And it turned out to be quite good for just two cos functions:

Show[ListPlot[data], Plot[nlm[x], {x, -252, 180}, PlotStyle -> Red, PlotRange -> All], 
 Frame -> True]

enter image description here

The conclusion is that model needs to be analysed very carefully in order to provide wise initial values to fitting parameters. Now you can better your model by introducing more cos or something else.

share|improve this answer
    
Thanks for your helpful answer. You are right, the model seems to be very bad to aproximate the data. But my supervisor told me to use this model. The addition of a gaussian-function does not help much because the function is supposed to be periodic (T=360), i forgot to mention that. –  Pascal Wink Aug 19 '12 at 13:06
    
@PascalWink I updated my answer based on the info you provided in the comment. –  Vitaliy Kaurov Aug 20 '12 at 0:23
    
Vitaliy: The problem with your update is that the OP initially forgot to mention that his function has a period of 360 (degrees??) ... Try Show[ListPlot[data], Plot[nlm[x], {x, -300, 480}, PlotStyle -> Red, PlotRange -> All], Frame -> True] –  belisarius Aug 20 '12 at 0:23
2  
@Verde I see your point. I think we should ask to see a few periods of the real data. –  Vitaliy Kaurov Aug 20 '12 at 0:34
1  
@Verde I know you did, I saw your answer. I have a feeling his real data are different from that - I maybe wrong though ;) I will have time to come back to this only much later. I asked him to provide the data in a comment. –  Vitaliy Kaurov Aug 20 '12 at 0:38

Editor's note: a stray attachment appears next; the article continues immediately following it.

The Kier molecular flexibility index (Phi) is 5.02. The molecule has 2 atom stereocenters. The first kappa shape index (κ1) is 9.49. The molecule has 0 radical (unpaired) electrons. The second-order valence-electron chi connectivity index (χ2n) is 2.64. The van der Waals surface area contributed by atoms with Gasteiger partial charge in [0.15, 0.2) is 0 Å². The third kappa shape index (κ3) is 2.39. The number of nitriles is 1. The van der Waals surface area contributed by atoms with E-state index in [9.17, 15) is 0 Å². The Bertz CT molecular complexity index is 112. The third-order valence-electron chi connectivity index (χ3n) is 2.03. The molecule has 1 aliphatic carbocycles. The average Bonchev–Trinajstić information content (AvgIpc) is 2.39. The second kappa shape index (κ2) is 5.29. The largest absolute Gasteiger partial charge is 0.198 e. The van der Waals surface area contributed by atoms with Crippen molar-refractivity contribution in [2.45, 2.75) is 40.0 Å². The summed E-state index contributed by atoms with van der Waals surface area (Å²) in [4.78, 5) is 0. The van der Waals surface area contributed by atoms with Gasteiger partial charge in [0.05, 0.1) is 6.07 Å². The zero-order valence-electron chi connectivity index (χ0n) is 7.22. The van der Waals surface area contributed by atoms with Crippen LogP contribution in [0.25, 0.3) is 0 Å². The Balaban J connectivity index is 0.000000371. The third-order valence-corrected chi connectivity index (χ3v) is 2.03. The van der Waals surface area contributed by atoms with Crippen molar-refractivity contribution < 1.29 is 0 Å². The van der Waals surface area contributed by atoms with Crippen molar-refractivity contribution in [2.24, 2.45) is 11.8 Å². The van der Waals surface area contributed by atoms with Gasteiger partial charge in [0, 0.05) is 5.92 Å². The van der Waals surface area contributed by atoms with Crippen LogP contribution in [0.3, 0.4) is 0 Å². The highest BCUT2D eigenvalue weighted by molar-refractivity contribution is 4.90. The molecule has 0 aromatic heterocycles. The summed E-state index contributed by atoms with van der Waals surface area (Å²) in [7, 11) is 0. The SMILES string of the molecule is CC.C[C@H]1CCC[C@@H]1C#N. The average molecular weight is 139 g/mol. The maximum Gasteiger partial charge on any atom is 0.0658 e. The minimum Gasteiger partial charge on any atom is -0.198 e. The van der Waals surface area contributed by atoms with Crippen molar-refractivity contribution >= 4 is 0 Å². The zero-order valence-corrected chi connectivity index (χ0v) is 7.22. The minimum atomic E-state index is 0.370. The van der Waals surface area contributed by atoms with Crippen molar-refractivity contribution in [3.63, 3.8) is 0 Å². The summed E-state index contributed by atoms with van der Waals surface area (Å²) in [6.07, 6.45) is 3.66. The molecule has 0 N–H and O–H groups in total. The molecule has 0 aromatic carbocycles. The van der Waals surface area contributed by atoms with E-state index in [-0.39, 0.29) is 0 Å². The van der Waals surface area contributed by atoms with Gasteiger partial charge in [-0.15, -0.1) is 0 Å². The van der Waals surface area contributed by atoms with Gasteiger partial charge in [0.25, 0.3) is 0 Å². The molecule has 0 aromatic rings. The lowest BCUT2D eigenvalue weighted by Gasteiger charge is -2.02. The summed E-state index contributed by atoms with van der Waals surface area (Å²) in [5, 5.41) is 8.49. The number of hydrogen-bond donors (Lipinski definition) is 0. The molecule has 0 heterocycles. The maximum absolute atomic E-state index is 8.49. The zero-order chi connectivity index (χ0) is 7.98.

After your new info about the periodicity, I made the following:

data = ... Your data ...
l1 = {-1, 1} # & /@ Select[data, #[[1]] < 0 &];
l2 = {-1, 1} # & /@ Select[data, #[[1]] > 0 &];
ListLinePlot[data1 = MovingAverage[Sort[Join[data, l1, l2]], 3]]
data3 = data1 /. {a_, b_} -> {a + 365, b};
data4 = data1 /. {a_, b_} -> {a + 730, b};
ListLinePlot[data5 = Sort@Join[data1, data3, data4]]

Mathematica graphics

Then I used that data as an input to Formulize

And I got the following function (two frequencies and one phase involved):

f1 = 0.0518618;
f2 = 0.0172907;
d  = 0.0463127; 
yy[u_] := -997.024 + 1/200 (      Cos[d - f1 u] + 
                          1.28314 Cos[f2 u] + 
                         0.649146 Cos[f2 u]^2 + 
                         0.760871 Cos[d - f1 u] Cos[f2 u]^4 + 
                          1.10543 Cos[d - f1 u] Cos[f2 u]^5)

Show[{ListPlot[data5, PlotRange -> Full], 
          Plot[yy[x], {x, -200, 1000}, PlotStyle -> Directive[Red]]}]

Mathematica graphics

Of course not a simple Cos[] combination ... tell your supervisor :)

Edit

Please note that:

$f1 \approx 1/(6 \pi)$ and $f2 \approx 1/(18 \pi)$

but of course that may be just a coincidence.

Edit 2

You could always find the Fourier expansion

l1 = {-1, 1} # & /@ Select[data, #[[1]] < 0 &];
l2 = {-1, 1} # & /@ Select[data, #[[1]] > 0 &];
data2 = Last /@ GatherBy[Sort[Join[data, l1, l2]], #[[1]] &];
data3 = Plus[#, {0, 997.03}] & /@ data2[[2 ;; -2]];
cc = FourierDCT[data3[[All, 2]], 3]/Sqrt[Length@data3];
(*Now plotting*)
xg = N[Range[0, Length@data3 - 1]]/Length@data3;
fp = ListPlot[Transpose[{xg, data3[[All, 2]]}], PlotRange -> All];
Show[fp, Plot[Sum[cc[[r]]*Cos[Pi (r - 1/2) x], {r, Length[cc]}], 
              {x, -.99, .99}, PlotRange -> All]]

Mathematica graphics

And the spectra is something like:

ListPlot[cc]

Mathematica graphics

share|improve this answer
    
Wow, thank you! This is realy impressive and helped me out a lot. I will tell my supervisor ;) –  Pascal Wink Aug 19 '12 at 22:14